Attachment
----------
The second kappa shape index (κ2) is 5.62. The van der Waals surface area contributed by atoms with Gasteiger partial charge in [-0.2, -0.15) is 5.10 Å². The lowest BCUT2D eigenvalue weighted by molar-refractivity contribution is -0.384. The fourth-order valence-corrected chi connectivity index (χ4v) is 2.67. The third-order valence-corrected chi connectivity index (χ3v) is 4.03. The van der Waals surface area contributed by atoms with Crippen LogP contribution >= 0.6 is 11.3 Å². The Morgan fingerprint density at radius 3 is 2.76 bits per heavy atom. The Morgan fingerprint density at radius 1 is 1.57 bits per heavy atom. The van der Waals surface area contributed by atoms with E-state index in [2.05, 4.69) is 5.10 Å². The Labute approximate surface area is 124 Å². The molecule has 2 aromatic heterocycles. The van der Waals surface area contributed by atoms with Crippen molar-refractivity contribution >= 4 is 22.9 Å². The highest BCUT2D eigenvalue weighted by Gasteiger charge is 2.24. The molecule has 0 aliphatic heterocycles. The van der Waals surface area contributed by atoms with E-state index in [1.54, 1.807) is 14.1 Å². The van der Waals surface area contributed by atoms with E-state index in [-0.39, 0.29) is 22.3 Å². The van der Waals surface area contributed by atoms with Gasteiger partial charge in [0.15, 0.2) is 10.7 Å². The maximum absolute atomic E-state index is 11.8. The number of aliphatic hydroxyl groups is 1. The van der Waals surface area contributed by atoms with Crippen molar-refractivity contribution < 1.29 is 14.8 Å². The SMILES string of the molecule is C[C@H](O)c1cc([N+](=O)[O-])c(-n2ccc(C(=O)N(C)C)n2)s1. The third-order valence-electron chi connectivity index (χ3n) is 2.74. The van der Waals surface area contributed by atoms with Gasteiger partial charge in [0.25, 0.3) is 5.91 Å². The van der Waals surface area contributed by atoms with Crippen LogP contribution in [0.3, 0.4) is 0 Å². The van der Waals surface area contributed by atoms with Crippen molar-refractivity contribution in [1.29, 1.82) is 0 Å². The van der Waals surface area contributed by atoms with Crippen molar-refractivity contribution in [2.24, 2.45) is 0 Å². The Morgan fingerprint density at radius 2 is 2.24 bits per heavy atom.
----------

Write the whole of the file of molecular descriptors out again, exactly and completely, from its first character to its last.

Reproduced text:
The second kappa shape index (κ2) is 5.62. The van der Waals surface area contributed by atoms with Gasteiger partial charge in [-0.2, -0.15) is 5.10 Å². The lowest BCUT2D eigenvalue weighted by molar-refractivity contribution is -0.384. The fourth-order valence-corrected chi connectivity index (χ4v) is 2.67. The third-order valence-corrected chi connectivity index (χ3v) is 4.03. The van der Waals surface area contributed by atoms with Crippen LogP contribution >= 0.6 is 11.3 Å². The Morgan fingerprint density at radius 3 is 2.76 bits per heavy atom. The Morgan fingerprint density at radius 1 is 1.57 bits per heavy atom. The van der Waals surface area contributed by atoms with E-state index in [2.05, 4.69) is 5.10 Å². The Labute approximate surface area is 124 Å². The molecule has 2 aromatic heterocycles. The van der Waals surface area contributed by atoms with Crippen molar-refractivity contribution >= 4 is 22.9 Å². The highest BCUT2D eigenvalue weighted by Gasteiger charge is 2.24. The molecule has 0 aliphatic heterocycles. The van der Waals surface area contributed by atoms with E-state index in [1.54, 1.807) is 14.1 Å². The van der Waals surface area contributed by atoms with E-state index in [-0.39, 0.29) is 22.3 Å². The van der Waals surface area contributed by atoms with Gasteiger partial charge in [0.15, 0.2) is 10.7 Å². The maximum absolute atomic E-state index is 11.8. The number of aliphatic hydroxyl groups is 1. The van der Waals surface area contributed by atoms with Crippen molar-refractivity contribution < 1.29 is 14.8 Å². The SMILES string of the molecule is C[C@H](O)c1cc([N+](=O)[O-])c(-n2ccc(C(=O)N(C)C)n2)s1. The third-order valence-electron chi connectivity index (χ3n) is 2.74. The van der Waals surface area contributed by atoms with Gasteiger partial charge in [0.25, 0.3) is 5.91 Å². The van der Waals surface area contributed by atoms with Crippen LogP contribution in [0.3, 0.4) is 0 Å². The van der Waals surface area contributed by atoms with Crippen molar-refractivity contribution in [1.29, 1.82) is 0 Å². The van der Waals surface area contributed by atoms with Crippen molar-refractivity contribution in [2.24, 2.45) is 0 Å². The Morgan fingerprint density at radius 2 is 2.24 bits per heavy atom.